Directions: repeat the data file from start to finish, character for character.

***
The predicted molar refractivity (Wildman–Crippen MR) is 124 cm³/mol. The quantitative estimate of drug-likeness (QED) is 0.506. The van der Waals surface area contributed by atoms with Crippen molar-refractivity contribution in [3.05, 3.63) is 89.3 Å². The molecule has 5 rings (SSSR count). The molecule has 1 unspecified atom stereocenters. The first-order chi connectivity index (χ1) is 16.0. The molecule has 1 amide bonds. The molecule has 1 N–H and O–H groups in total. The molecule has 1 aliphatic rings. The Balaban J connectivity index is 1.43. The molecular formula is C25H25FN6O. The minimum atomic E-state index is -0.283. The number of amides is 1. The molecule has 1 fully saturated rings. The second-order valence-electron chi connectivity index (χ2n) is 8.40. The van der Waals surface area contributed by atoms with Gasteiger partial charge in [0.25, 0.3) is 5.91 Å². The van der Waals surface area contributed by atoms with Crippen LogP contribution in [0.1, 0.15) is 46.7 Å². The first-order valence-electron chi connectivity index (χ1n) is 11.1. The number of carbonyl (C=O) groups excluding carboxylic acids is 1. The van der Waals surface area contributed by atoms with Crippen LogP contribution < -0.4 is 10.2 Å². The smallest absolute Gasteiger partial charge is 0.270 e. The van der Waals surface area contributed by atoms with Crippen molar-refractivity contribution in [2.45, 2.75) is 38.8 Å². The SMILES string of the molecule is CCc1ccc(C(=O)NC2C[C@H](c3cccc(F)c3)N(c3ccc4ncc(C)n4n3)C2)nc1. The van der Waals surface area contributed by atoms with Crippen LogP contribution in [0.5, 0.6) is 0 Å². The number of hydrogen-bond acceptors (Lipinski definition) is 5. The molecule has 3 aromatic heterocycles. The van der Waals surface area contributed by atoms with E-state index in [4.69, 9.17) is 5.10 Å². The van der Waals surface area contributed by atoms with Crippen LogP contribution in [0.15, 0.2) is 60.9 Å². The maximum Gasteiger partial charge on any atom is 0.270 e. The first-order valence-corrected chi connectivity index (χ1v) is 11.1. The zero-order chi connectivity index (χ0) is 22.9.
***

The predicted molar refractivity (Wildman–Crippen MR) is 124 cm³/mol. The quantitative estimate of drug-likeness (QED) is 0.506. The van der Waals surface area contributed by atoms with Crippen molar-refractivity contribution in [3.05, 3.63) is 89.3 Å². The molecule has 5 rings (SSSR count). The molecule has 1 unspecified atom stereocenters. The first-order chi connectivity index (χ1) is 16.0. The molecule has 1 amide bonds. The molecule has 1 N–H and O–H groups in total. The molecule has 1 aliphatic rings. The Balaban J connectivity index is 1.43. The molecular formula is C25H25FN6O. The minimum atomic E-state index is -0.283. The number of amides is 1. The molecule has 1 fully saturated rings. The second-order valence-electron chi connectivity index (χ2n) is 8.40. The van der Waals surface area contributed by atoms with Gasteiger partial charge in [0.25, 0.3) is 5.91 Å². The van der Waals surface area contributed by atoms with Crippen LogP contribution in [0.1, 0.15) is 46.7 Å². The first-order valence-electron chi connectivity index (χ1n) is 11.1. The number of carbonyl (C=O) groups excluding carboxylic acids is 1. The van der Waals surface area contributed by atoms with Crippen LogP contribution < -0.4 is 10.2 Å². The smallest absolute Gasteiger partial charge is 0.270 e. The van der Waals surface area contributed by atoms with Crippen molar-refractivity contribution in [2.45, 2.75) is 38.8 Å². The SMILES string of the molecule is CCc1ccc(C(=O)NC2C[C@H](c3cccc(F)c3)N(c3ccc4ncc(C)n4n3)C2)nc1. The van der Waals surface area contributed by atoms with Crippen LogP contribution in [0.5, 0.6) is 0 Å². The number of hydrogen-bond acceptors (Lipinski definition) is 5. The molecule has 3 aromatic heterocycles. The van der Waals surface area contributed by atoms with E-state index in [4.69, 9.17) is 5.10 Å². The van der Waals surface area contributed by atoms with Crippen LogP contribution in [0.15, 0.2) is 60.9 Å². The maximum Gasteiger partial charge on any atom is 0.270 e. The first-order valence-corrected chi connectivity index (χ1v) is 11.1. The zero-order chi connectivity index (χ0) is 22.9.